The Kurosaki_ichigo@tutanota.com Ransomware is a minor update to the CryptConsole v3 Ransomware, the third version of the CryptConsole Ransomware family. It may keep your files from opening in their associated programs, remove their names, and create messages asking for money. There isn't always a free decryption service available for threats of this type, and users should protect their backups diligently for minimizing encryption-related damage, along with having anti-malware programs that can remove CryptConsole v3 Ransomware securely.
Your Next Server Glitch Includes Free Anime References
Previously a family noted for faking being a part of the Globe Ransomware collective without having the encryption to back it up, the CryptConsole Ransomware is continuing its evolution throughout multiple versions, and some small variants between them. A particularly-new release that malware experts are confirming is the Kurosaki_ichigo@tutanota.com Ransomware, which includes media references and a ransoming message that doesn't imitate the Globe Ransomware. Besides these issues, however, the Kurosaki_ichigo@tutanota.com Ransomware is most important for its feature of blocking files for money.
The newest payloads from the Kurosaki_ichigo@tutanota.com Ransomware's family are using the AES encryption, one of the most prominent means of converting digital media, such as images, documents, spreadsheets or archives into unusable copies. The Kurosaki_ichigo@tutanota.com Ransomware also adds further inconvenience to the server admins by replacing the name with sequences of semi-random numbers and letters, including taking out the extension.
The Kurosaki_ichigo@tutanota.com Ransomware uses Notepad files for its ransom notes, instead of HTA pop-ups, although the overall method of providing an e-mail address and ID for negotiating is static. The threat actor, whose identity isn't clear, also is, apparently familiar with Japanese media – both the addresses in the message are references to characters in Japanese cartoons or anime. However, since the text is in English, malware researchers don’t anticipate Japanese victims especially.
Taking the Randomness Out of Knowing What Your Files Are
Although the references that the Kurosaki_ichigo@tutanota.com Ransomware makes are more superficial than those of file-locker Trojans that include significant graphical components, its campaign is a demonstration of how criminals are maintaining an awareness of the value of brands. There's no free decryptor for the edition of the CryptConsole Ransomware that the Kurosaki_ichigo@tutanota.com Ransomware uses, and backups on another device may be the only guarantee of safety for any encrypted files. Although the Kurosaki_ichigo@tutanota.com Ransomware communicates its warnings in English, Russia also is, potentially, a high-risk target.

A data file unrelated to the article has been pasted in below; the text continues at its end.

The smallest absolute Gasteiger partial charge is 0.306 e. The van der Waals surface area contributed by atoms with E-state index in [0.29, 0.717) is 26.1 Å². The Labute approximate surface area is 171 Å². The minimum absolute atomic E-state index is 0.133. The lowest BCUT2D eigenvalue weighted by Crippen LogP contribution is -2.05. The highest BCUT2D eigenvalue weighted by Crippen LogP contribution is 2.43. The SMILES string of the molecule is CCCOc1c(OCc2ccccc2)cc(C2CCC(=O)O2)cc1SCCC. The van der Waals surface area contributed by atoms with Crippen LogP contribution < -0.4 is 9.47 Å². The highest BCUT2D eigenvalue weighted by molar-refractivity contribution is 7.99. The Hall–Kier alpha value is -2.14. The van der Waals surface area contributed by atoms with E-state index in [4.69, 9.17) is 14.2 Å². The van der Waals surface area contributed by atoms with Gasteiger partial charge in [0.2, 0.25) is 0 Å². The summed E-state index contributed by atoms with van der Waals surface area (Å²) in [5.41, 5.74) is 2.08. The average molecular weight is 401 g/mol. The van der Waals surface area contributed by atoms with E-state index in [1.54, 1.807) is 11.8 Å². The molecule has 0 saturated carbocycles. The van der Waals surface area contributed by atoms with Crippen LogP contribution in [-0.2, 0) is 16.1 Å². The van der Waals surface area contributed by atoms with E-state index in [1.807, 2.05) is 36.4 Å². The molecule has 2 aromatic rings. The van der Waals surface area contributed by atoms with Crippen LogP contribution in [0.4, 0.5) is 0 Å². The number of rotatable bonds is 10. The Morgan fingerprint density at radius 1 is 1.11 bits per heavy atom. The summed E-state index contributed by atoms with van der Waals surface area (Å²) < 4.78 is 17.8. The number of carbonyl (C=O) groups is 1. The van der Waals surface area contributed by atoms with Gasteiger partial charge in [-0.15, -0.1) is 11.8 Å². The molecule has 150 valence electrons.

Besides backing up your work, you also can protect your PC with the following actions:
- Review your RDP settings for any changes or weaknesses that would enable a remote attacker's installing unauthorized software.
- Avoid using combinations of names and passwords that could be compromised by brute-force utilities that can cycle through popular or straightforward strings quickly.
- Be careful whenever you're opening e-mail attachments, including ones that are real documents, such as Word articles with macros or other, advanced content.
Updating software, in general, also can reduce your risk of being taken advantage of via various vulnerabilities that allow remote code execution and other attacks. Most anti-malware programs are deleting the Kurosaki_ichigo@tutanota.com Ransomware and other members of the CryptConsole Ransomware, but users should update them for improving their accuracy.
Ironically, the Kurosaki_ichigo@tutanota.com Ransomware's name is that of the hero of one anime franchise, but it offers no good deeds, except for the wallets of the criminals. The money-making capabilities of a Trojan without a public decryptor is no more than another hint that server admins need to pay attention to both their login security standards and their backup schedules.
Use SpyHunter to Detect and Remove PC Threats
If you are concerned that malware or PC threats similar to Kurosaki_ichigo@tutanota.com may have infected your computer, we recommend you start an in-depth system scan with SpyHunter. SpyHunter is an advanced malware protection and remediation application that offers subscribers a comprehensive method for protecting PCs from malware, in addition to providing one-on-one technical support service.
Why can't I open any program including SpyHunter? You may have a malware file running in memory that kills any programs that you try to launch on your PC. Tip: Download SpyHunter from a clean computer, copy it to a USB thumb drive, DVD or CD, then install it on the infected PC and run SpyHunter's malware scanner.